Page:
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I came across my first product with AES72 ports on it today.

Details are thin online, but as far as I can tell AES72 is a standard for 4 channels of analog audio on RJ45 connectors.  I think there's also a digital audio version (8 channels of AES3 style) - but the standard is locked beyond a paywall I don't care to pay for right now.

The product I was looking at had a mix of digital and analog audio ports all on RJ45s.  I can see the argument in terms of connector density, but can't help but feel we used to have different connector types for a reason...not sure I love everything being on RJ45.     (And, I dont much like "regular" RJ45s anyway.)


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Posted (edited)

I agree. Pick up a cable and it traditionally told you it's function. All my 3 pin DMX XLR's are marked as such. My concern is are there any risks to the equipment of connecting the wrong types together? The typical operating voltages are quite different. A line level input is typically around 1v, DMX is about 6V, Microphones are much less. AES operates at 7V I believe with AES72, POE and phantom power all at around 48V. I am always very carefully now to cross check connections before power up, but if all the connections are RJ45's what's to stop you putting 48V into a microphone preamp or on your DMX line? 

Edit to add, with a long background in IT, we have already had that problem with Ethernet and Token Ring on the same site. Fine that you can use coloured patches for differing functions, but it relies on people knowing and abiding by the site code. How long before someone has to use the wromg colur patch as they haven't got the right one and need it live 'Now'.?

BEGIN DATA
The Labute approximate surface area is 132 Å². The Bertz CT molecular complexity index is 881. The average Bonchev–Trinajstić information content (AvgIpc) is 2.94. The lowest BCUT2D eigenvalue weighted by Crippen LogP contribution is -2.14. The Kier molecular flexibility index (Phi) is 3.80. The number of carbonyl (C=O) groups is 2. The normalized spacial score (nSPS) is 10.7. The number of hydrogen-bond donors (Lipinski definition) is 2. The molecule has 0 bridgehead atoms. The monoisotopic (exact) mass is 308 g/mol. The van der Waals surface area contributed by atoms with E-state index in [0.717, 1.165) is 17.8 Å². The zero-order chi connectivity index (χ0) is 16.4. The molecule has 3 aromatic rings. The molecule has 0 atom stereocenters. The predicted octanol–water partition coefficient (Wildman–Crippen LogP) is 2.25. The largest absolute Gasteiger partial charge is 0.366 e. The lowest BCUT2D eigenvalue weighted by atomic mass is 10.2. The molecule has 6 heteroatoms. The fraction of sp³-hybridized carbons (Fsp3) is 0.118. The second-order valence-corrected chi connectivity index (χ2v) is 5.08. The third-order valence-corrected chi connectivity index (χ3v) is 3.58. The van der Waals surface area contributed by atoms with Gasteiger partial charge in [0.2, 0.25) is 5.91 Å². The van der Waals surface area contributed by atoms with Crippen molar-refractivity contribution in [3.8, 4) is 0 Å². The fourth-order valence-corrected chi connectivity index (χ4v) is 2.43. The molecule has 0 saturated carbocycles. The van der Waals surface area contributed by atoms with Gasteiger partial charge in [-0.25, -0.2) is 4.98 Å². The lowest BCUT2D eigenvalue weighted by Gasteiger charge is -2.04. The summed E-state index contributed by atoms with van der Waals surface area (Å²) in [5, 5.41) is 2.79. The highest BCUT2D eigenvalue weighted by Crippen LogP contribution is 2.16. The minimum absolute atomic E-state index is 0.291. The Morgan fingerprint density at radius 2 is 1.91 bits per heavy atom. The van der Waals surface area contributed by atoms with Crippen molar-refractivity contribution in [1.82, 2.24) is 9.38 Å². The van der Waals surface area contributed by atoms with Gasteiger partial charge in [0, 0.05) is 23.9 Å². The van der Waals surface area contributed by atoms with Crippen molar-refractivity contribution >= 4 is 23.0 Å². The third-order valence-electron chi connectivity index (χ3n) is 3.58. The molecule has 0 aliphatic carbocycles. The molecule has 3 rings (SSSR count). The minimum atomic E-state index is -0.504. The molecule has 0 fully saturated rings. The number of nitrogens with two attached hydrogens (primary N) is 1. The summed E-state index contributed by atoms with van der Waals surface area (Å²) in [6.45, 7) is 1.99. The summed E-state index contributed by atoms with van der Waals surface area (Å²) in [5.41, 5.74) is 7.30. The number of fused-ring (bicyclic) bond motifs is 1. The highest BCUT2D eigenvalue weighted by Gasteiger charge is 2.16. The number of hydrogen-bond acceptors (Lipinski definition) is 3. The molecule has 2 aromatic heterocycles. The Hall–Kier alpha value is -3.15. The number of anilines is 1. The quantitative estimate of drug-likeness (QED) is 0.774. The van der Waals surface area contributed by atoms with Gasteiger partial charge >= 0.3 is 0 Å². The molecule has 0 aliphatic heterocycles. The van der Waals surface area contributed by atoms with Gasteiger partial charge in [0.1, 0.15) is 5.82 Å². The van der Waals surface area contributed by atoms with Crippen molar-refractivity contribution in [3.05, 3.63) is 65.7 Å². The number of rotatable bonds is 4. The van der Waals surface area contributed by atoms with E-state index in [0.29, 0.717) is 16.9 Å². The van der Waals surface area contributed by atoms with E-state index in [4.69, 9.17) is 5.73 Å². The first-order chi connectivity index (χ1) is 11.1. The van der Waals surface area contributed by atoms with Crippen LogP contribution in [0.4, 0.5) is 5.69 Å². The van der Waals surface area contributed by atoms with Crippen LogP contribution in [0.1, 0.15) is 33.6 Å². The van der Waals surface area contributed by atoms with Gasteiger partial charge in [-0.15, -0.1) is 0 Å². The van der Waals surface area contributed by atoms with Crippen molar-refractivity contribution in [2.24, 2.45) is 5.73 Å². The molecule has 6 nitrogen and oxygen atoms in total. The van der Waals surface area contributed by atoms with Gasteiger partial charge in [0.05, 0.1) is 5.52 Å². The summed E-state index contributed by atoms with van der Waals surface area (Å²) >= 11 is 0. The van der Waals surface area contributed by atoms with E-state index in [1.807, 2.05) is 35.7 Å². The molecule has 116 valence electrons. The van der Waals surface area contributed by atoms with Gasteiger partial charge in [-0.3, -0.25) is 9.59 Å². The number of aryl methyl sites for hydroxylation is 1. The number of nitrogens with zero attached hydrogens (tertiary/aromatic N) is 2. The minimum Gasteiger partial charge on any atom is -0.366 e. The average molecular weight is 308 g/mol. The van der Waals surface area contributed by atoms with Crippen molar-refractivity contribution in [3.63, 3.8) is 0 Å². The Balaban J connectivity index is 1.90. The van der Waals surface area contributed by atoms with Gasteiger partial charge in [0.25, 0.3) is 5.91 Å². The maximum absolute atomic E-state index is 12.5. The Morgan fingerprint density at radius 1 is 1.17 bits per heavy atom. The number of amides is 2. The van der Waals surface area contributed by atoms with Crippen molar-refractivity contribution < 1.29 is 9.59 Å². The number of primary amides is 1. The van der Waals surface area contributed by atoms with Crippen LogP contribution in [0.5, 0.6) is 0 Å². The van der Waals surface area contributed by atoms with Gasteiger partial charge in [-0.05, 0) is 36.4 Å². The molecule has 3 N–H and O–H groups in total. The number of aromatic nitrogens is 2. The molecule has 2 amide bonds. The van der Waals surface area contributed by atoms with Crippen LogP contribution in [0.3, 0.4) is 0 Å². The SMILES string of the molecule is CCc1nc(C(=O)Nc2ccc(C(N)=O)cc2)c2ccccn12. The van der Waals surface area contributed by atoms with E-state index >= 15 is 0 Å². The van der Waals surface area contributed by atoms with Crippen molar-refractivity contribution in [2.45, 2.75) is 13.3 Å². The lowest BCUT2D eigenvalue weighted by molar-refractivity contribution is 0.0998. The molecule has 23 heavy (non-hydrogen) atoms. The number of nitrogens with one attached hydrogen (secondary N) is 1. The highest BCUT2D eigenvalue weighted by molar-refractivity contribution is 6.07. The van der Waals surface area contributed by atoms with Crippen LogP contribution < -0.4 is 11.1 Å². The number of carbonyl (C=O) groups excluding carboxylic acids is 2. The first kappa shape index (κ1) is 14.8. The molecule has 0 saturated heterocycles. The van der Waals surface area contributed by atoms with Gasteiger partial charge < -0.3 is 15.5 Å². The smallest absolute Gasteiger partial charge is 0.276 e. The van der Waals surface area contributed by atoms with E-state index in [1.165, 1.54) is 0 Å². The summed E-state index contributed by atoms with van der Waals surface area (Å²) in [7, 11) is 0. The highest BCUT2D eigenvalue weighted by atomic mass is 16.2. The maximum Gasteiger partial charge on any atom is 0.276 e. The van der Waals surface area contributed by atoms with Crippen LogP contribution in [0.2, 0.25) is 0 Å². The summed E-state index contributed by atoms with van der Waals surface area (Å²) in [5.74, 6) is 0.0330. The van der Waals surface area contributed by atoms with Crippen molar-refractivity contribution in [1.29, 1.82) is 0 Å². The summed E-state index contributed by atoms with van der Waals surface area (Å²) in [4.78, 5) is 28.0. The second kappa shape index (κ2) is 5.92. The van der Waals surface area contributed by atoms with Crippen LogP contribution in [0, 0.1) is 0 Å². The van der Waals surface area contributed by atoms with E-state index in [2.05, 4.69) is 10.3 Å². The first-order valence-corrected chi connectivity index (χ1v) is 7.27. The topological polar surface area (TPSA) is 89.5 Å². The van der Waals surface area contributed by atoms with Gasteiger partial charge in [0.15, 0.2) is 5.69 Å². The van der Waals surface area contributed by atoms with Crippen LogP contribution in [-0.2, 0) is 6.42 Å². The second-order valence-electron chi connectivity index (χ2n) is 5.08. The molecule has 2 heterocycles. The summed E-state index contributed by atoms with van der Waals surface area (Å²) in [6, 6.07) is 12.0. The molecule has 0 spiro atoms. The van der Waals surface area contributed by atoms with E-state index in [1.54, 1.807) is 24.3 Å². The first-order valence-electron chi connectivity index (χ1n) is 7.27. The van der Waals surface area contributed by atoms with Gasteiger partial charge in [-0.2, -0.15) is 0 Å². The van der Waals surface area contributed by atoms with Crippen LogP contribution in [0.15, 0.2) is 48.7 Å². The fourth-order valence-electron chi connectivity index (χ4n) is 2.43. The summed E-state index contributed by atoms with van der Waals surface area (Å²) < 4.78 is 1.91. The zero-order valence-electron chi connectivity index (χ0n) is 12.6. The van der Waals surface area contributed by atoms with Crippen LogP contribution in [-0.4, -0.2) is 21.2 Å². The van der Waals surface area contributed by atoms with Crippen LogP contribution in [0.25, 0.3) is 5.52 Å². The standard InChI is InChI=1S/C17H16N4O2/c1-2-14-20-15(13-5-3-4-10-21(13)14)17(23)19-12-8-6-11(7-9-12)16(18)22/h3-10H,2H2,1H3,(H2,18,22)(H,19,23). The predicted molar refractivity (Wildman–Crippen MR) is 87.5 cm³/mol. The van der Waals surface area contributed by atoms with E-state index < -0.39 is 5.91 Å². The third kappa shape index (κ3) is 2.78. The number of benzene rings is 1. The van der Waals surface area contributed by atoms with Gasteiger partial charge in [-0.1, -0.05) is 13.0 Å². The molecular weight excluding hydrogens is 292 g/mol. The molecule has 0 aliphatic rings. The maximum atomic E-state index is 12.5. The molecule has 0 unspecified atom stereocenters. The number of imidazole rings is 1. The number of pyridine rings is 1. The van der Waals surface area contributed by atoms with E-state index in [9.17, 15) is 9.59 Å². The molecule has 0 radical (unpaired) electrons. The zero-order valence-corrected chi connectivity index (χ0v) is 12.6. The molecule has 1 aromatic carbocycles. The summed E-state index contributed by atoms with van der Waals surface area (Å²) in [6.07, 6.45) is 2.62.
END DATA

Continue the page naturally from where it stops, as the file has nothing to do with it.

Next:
Edited by Robin D
Add info about data lines
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Google found me the draft for comment:


and a handy table:


What it boils down to is that anything which uses the coloured pairs in CATx cable is "AES72 compliant" provided it prints one of the above labels by the port. However it will only work (in the main) with matched types each end (further on in the document is a table of all the possible combinations and what comes out where!).

I was amused to read:


CAT cables should only be spliced with compression based splices specifically designed for this purpose.


Providing strain relief by tying the two cables together in a knot as if they were rope does not legitimize this approach.


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I've done all sorts of audio and DMX (and RS232 and others) over CAT5/6. It works well and uses flexbile infrastructure.
Ratsound make the RAT-CAT boxes, and there are now cheaper versions on the market. Clearcom have used RJ45 connectors for their analogue 4 wire ports for many years now.

The more sensibly chosen pinouts avoid POE issues (and proper POE has handshaking to limit fallout), but users should be wise to the risks of crossplugging in any infrastructure where different protocols use the same connectors - this is no different to party line comms (or 12V PAR16s) on XLR3 being crossplugged with audio cabling, or XLR4s being both comms headsets and scroller/wheel cabling.

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